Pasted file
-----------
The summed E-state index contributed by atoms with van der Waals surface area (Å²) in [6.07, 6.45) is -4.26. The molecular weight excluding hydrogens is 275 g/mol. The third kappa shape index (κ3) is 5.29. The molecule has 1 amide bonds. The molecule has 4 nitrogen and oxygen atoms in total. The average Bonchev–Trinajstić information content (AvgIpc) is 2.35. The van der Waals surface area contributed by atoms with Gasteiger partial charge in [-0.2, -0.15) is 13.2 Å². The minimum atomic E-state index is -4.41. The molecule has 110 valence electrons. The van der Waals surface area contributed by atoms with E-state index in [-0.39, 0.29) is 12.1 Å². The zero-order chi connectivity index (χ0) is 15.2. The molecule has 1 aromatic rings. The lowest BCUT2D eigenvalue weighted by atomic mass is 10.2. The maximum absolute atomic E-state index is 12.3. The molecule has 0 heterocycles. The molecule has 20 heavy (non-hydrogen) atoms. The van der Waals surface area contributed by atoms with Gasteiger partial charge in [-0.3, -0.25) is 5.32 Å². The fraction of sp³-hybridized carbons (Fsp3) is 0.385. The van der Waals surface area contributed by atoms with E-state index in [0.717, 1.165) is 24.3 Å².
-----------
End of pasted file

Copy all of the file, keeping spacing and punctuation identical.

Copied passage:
The summed E-state index contributed by atoms with van der Waals surface area (Å²) in [6.07, 6.45) is -4.26. The molecular weight excluding hydrogens is 275 g/mol. The third kappa shape index (κ3) is 5.29. The molecule has 1 amide bonds. The molecule has 4 nitrogen and oxygen atoms in total. The average Bonchev–Trinajstić information content (AvgIpc) is 2.35. The van der Waals surface area contributed by atoms with Gasteiger partial charge in [-0.2, -0.15) is 13.2 Å². The minimum atomic E-state index is -4.41. The molecule has 110 valence electrons. The van der Waals surface area contributed by atoms with E-state index in [-0.39, 0.29) is 12.1 Å². The zero-order chi connectivity index (χ0) is 15.2. The molecule has 1 aromatic rings. The lowest BCUT2D eigenvalue weighted by atomic mass is 10.2. The maximum absolute atomic E-state index is 12.3. The molecule has 0 heterocycles. The molecule has 20 heavy (non-hydrogen) atoms. The van der Waals surface area contributed by atoms with Gasteiger partial charge in [-0.3, -0.25) is 5.32 Å². The fraction of sp³-hybridized carbons (Fsp3) is 0.385. The van der Waals surface area contributed by atoms with E-state index in [0.717, 1.165) is 24.3 Å².